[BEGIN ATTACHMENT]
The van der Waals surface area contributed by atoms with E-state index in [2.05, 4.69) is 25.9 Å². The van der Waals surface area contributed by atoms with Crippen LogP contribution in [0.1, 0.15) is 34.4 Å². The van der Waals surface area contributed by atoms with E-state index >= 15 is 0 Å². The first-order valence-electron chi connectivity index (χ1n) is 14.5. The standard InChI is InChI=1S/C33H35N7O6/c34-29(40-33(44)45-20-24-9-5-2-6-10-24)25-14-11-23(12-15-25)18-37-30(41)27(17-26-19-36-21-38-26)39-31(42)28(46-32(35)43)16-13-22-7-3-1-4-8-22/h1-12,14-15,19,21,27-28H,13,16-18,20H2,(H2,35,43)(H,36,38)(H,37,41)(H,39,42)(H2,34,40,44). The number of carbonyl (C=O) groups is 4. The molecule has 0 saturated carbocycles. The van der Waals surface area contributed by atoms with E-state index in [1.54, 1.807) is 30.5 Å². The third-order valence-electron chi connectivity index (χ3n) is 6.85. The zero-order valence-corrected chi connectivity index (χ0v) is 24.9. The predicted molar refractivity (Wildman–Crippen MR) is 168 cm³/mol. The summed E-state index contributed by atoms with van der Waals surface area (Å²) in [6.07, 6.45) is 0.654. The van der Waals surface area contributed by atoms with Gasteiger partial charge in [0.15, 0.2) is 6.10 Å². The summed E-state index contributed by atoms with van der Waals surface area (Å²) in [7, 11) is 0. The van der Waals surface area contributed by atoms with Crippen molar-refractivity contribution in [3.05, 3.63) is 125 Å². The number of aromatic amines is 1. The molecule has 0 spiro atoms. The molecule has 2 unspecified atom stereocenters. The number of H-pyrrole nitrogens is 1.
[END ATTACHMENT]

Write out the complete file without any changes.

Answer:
The van der Waals surface area contributed by atoms with E-state index in [2.05, 4.69) is 25.9 Å². The van der Waals surface area contributed by atoms with Crippen LogP contribution in [0.1, 0.15) is 34.4 Å². The van der Waals surface area contributed by atoms with E-state index >= 15 is 0 Å². The first-order valence-electron chi connectivity index (χ1n) is 14.5. The standard InChI is InChI=1S/C33H35N7O6/c34-29(40-33(44)45-20-24-9-5-2-6-10-24)25-14-11-23(12-15-25)18-37-30(41)27(17-26-19-36-21-38-26)39-31(42)28(46-32(35)43)16-13-22-7-3-1-4-8-22/h1-12,14-15,19,21,27-28H,13,16-18,20H2,(H2,35,43)(H,36,38)(H,37,41)(H,39,42)(H2,34,40,44). The number of carbonyl (C=O) groups is 4. The molecule has 0 saturated carbocycles. The van der Waals surface area contributed by atoms with E-state index in [1.54, 1.807) is 30.5 Å². The third-order valence-electron chi connectivity index (χ3n) is 6.85. The zero-order valence-corrected chi connectivity index (χ0v) is 24.9. The predicted molar refractivity (Wildman–Crippen MR) is 168 cm³/mol. The summed E-state index contributed by atoms with van der Waals surface area (Å²) in [6.07, 6.45) is 0.654. The van der Waals surface area contributed by atoms with Gasteiger partial charge in [0.15, 0.2) is 6.10 Å². The summed E-state index contributed by atoms with van der Waals surface area (Å²) in [7, 11) is 0. The van der Waals surface area contributed by atoms with Crippen molar-refractivity contribution in [3.05, 3.63) is 125 Å². The number of aromatic amines is 1. The molecule has 0 spiro atoms. The molecule has 2 unspecified atom stereocenters. The number of H-pyrrole nitrogens is 1.